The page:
I vividly remember sitting in the back of the 4-year-old kindergarten classroom, diligently cutting out laminated pictures and being purely mortified. As a parent volunteer, I had the opportunity to catch a glimpse of my child's day at school. Most parents relish this opportunity. I dreaded it.
No one wants to hear negative things about their child. That negativity is feedback on our parenting, or, at least, that is what I assumed. My husband and I were made to be parents. We had the skills, and we set very high expectations for ourselves, and for our first born. So, how is it that our son was acting this way amongst his peers?
Sitting at that back table, I could have tallied the amount of times my son's compassionate and kind teacher redirected him. It had to be a dozen or more. My first thought was that we'd have to have a serious conversation later that day about what's expected of him at school. He should know this! We raised him better. He will not be "that" kid.
Only, he is that kid.
You know the one: can't sit quietly, complete disregard for others' personal space, blurting out, interrupting the teacher. Mind you, none of what we observed him doing was mean-spirited, it was just as if being still was physically impossible.
It was the beginning of a very long journey for us and, especially, for him.
After endless research, cognitive behavior therapy, diet changes, consultations, and evaluations, it was confirmed. Our son was diagnosed with Attention Deficit Hyperactivity Disorder (ADHD). Ultimately, we decided a goal for our son: that he be comfortable in his own skin. This served as the measure for how well any new diet, therapy, or effort was working.
We were forthcoming with him from the start. We wanted him to know that each child is wired differently and that each and every one has unique characteristics. He was perfectly designed.
To say we didn't worry would be a lie. We both spent sleepless nights thinking about what we could do to help him, how we could remove any barriers that would make him feel less than the beautiful person he was. I spent countless hours wondering if I had done something wrong during my pregnancy to cause this. I wondered if his long and arduous entry into this world played any part. Our hearts were thick with worry.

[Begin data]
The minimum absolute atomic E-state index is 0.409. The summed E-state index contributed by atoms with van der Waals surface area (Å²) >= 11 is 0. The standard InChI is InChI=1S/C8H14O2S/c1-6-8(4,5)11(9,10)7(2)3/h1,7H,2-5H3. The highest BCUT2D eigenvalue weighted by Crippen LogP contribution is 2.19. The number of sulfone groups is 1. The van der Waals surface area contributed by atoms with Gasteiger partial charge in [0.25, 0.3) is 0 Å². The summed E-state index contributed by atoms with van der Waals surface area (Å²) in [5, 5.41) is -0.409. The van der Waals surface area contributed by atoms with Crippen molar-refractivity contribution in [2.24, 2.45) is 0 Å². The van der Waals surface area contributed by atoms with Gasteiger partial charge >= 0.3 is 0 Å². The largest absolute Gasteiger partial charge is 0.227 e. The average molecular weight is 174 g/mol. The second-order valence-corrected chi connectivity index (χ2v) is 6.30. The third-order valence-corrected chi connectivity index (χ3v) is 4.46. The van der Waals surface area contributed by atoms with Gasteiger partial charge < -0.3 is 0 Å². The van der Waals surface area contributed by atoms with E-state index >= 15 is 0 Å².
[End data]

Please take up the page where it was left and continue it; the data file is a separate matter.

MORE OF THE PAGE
Our worry manifested itself in so many ways: empathy, impatience, loyalty, embarrassment, and dread. Despite this worry, he rose above it. He was exuberant and joyful. Always. During his early elementary days these qualities made him the life of the party. Literally.
It was this same exuberance that made him susceptible to judgment from his peers. That worry was the heaviest of all. Adolescents can be mean. Would they find him as endearing as we did? What about the adults in our world? We felt the harsh judgment of friends who didn't understand his tendencies. Herein lies the situation where I feel the deepest regret. I know I took things out on our boy that were truly not his fault. His behavior, at times, embarrassed me.
Constantly our teacher, our son was indifferent to what others thought. Never was that more apparent than during this school year. Our resilient child was thriving academically. But, as parents, we worried about his social world. Was he able to foster the kind of friendships we wanted for him?
He's been blessed with many unbelievable teachers, most of whom saw the best in him from the beginning. Their words helped shape the positive self-identity that he now carries as truth, and we are eternally grateful.
Just a few weeks ago I received a call from his teacher at 8:30pm. She quickly explained she just couldn't end the day without sharing with us what happened in class that afternoon.
We knew about the assignment: share something about yourself that others did not know. He was prepared, and planned to share the story about a few rocks he had collected on various adventures. Only, that's not what happened.
Our brave young man stood in front of his peers and shared his story. Without prompting, he clearly articulated what it felt like to have ADHD, and the ways in which his family worked to help him be the kid he is.
"It was an incredible moment," his teacher shared.
His journey, including the struggles and trials still ahead of him, is far from over. But, hearing that story, and knowing we've reached our goal is both relief and reward: our son, who has ADHD, is truly comfortable in his own skin.
It takes a village!
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